As we discussed in a recent blog post on this important issue, the Office of the Privacy Commissioner of Canada (“OPC”) last month announced its intention to interpret the “transfer” of personal information as a “disclosure” rather than a “use” under Canada’s private sector privacy legislation, the Personal Information Protection and Electronic Documents Act (“PIPEDA”). As we explored, this shift in position has the potential to have a tangible impact on the way in which companies must communicate to, and obtain consent from, customers and other aspects of operations as it relates to the processing of personal information, in particular transborder data transfers, including those between affiliated organizations.

Since the release of the initial position paper of April 9, 2019, there has been much debate as to how the OPC’s new position will change the degree of information that an organization must highlight under their openness obligation, how the shift may affect sectors such as e-commerce, and whether a shift in position will run afoul of international trade agreements. Given these and other mounting concerns, on April 29, 2019, the OPC released a Supplemental Discussion Document. This document appears to address concerns born of the initial position paper, and the intention appears to be to clarify the matters on which the OPC would like to receive input as part of the consultation process, which is set to close June 4, 2019.

There are eight main areas outlined in the document,[i] with a number of sub-questions within each of those areas. We feel it is worthwhile to highlight three main feedback themes in particular: (i) the role and nature of “consent” in this context; (ii) the impact on trade agreements; and (iii) the practical impact on organizations subject to these requirements, in particular those who transfer Canadian data internationally. With respect to the last point, the OPC asks:

Since the 2009 Guidelines already require that consumers be informed of transborder transfers of personal information, and of the risk that local authorities will have access to information (preferably at the time it is collected), at a practical level, would elevating these elements to a legal requirement for meaningful consent significantly impact organizations? If so, how?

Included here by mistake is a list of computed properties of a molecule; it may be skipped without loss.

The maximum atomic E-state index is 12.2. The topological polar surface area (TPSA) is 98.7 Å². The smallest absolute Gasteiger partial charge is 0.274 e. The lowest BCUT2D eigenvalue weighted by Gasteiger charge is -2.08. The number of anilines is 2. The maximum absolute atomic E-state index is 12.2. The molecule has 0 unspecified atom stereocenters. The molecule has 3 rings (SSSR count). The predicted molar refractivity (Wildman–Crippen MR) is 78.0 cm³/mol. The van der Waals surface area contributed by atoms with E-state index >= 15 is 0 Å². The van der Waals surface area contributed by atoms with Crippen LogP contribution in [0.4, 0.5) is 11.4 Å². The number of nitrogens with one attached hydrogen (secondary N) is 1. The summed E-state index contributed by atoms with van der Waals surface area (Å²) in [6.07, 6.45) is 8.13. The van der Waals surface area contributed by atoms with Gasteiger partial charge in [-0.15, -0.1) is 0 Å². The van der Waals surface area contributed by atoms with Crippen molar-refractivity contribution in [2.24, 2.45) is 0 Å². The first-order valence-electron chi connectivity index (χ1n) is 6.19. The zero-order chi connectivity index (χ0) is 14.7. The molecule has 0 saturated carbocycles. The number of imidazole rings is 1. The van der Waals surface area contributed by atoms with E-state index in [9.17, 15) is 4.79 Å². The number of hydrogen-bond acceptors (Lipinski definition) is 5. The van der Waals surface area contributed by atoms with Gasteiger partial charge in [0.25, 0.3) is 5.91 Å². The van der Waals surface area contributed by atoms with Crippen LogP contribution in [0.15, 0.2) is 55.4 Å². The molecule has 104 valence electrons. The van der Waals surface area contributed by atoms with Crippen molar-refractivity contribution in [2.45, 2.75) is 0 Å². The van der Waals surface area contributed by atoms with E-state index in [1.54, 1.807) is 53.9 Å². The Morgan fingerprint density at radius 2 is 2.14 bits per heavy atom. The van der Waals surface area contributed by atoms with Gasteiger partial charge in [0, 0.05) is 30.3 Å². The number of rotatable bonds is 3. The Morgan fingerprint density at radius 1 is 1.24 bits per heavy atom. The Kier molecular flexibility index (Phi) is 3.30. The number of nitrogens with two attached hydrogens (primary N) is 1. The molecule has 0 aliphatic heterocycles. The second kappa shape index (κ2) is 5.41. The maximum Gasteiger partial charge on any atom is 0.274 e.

This is an interesting question to pose in light of the fact that the OPC’s shift in position from a transfer being a “use” to a “disclosure” is generally viewed as constituting a significant development in Canadian privacy law. That being said, perhaps it is still a relevant matter to explore. It is true that under current OPC Guidelines, companies should already be providing notice to customers about where their personal information will be sent, as well as the risks associated with that, where this requirement already exists under the Accountability and Openness Fair Information Principles. Is the underlying assumption then that the change will be of more legal or theoretical import than having an actual operational impact on businesses? One can only speculate, but perhaps the answer lies somewhere in between. That is, the way in which the “consent” requirements will be interpreted may have significant operational impact on some businesses, and minor, more clerical impacts on others.

As noted previously, our privacy and cyber security team will be monitoring these developments closely over the coming months. Businesses are well-advised to consider the potential impact on their operations and documentation. While there is much that remains uncertain, the likelihood that there will be upcoming changes for Canadian organizations in relation to personal data transfers is surely more than remote at this stage.